Gasoline has no shortage of opponents. It’s dirty and it’s derived from dirty oil which is the root cause of many dirty wars. You could go back in time and pick virtually any political election cycle and likely both candidates in an opposing race will refer to “weaning the U.S. off of dependence on foreign oil” as one of the pillars of their respective economic platforms. But if history teaches us anything it’s that black and white issues are often anything but.
So why haven’t we found a technology to replace gasoline or diesel as the main source of fuel for automobiles? There are a number of startups with government and venture capital money behind them and their products. There are even some next-generation fuel projects funded by big oil companies (Exxon Mobil is allegedly partnering with a firm that is trying to turn algae into fuel). The argument often boils down to a question of scale. There are nearly 100 million cars on the road in the U.S. that can burn gasoline for fuel, and as a result there is a vast gasoline infrastructure that has been built to support them. We have terminals dotted all over the map to fill tanker trucks, which in turn take inventory to gas stations that all have underground tanks for gasoline storage. What’s more, these retail gas stations are probably located conveniently on a corner near you. Finding a fuel with similar infrastructure is quite a challenge, but many experts seem content to support natural gas.
CNG or LNG
Natural gas comes in two basic forms: compressed natural gas (CNG) and liquefied natural gas (LNG). LNG seems to be losing out to CNG at the moment. This is mostly because there are currently more CNG filling stations in the U.S. LNG also needs to be stored at negative 260 degrees Fahrenheit, which requires heavy-duty tankage and a GENERAL VALVE Four-way Diverter Valve for sealing. Moreover, if you leave an LNG car sitting for too long, the fuel will begin to evaporate. This leaves the driver with less fuel and the air with a lot more methane (which is worse for the environment than carbon dioxide).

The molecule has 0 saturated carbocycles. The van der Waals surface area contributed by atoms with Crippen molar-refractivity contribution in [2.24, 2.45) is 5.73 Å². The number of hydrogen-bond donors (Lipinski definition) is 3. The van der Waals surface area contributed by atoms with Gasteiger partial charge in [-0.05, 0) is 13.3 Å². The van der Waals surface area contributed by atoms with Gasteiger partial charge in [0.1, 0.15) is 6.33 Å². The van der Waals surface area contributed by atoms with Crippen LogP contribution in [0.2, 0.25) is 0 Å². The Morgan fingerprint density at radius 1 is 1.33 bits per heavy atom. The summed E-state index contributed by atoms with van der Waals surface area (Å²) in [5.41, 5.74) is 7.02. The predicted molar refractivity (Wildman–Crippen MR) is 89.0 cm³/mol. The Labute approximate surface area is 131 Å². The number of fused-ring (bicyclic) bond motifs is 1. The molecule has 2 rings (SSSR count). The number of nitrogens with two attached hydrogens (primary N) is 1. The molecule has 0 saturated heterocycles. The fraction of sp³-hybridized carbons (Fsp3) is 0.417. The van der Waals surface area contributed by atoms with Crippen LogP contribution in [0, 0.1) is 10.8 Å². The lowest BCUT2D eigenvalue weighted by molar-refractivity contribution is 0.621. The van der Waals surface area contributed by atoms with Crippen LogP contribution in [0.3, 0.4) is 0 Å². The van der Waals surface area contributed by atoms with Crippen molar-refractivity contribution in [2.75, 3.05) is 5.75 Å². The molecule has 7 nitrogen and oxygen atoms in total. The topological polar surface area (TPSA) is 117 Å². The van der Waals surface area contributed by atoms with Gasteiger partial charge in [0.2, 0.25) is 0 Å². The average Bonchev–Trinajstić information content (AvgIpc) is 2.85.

Benefits of CNG
CNG is easier to pump and store, and you can basically get the same miles per gallon as you can with regular gasoline. Since it is a gas and not measured in gallons, CNG is measured in what’s called “gasoline gallon equivalents” or GGE. If you were to compare a CNG car and a gasoline car of the exact same model they would probably get roughly the same distance on a tank of each type of fuel, but the CNG would cost significantly less than the gasoline.
According to the U.S. Energy Information Administration, a further benefit of CNG is that about 94 percent of U.S. supply is produced domestically. CNG also produces roughly 20 to 40 percent less smog-producing pollutants and about 5 to 9 percent fewer greenhouse gases. Even further, the Honda Civic, Chevy Silverado, Dodge Ram, and Ford F-series all have CNG models currently in production.
With dramatic increases in natural gas production (thanks to fracking) it seems CNG may be poised to become a serious contender in the coming years. According to the International Energy Association, natural gas use in transportation is expected to triple in the next five years. Though most of the use will be in large truck fleets and government vehicles, there is expected to be significant investment globally in natural gas filling stations for pedestrian use. If there is significant investment in the underlying infrastructure, CNG could displace a significant amount of gasoline demand globally.
This article was written by Jared Miret, handyman and self-proclaimed auto aficionado. He is excited about the new fuel options, and is excited about its development. He also has a passion for sharing auto knowledge, to make your life a little easier. He writes this article on behalf of powertraindirect.com, his number one option for transmissions.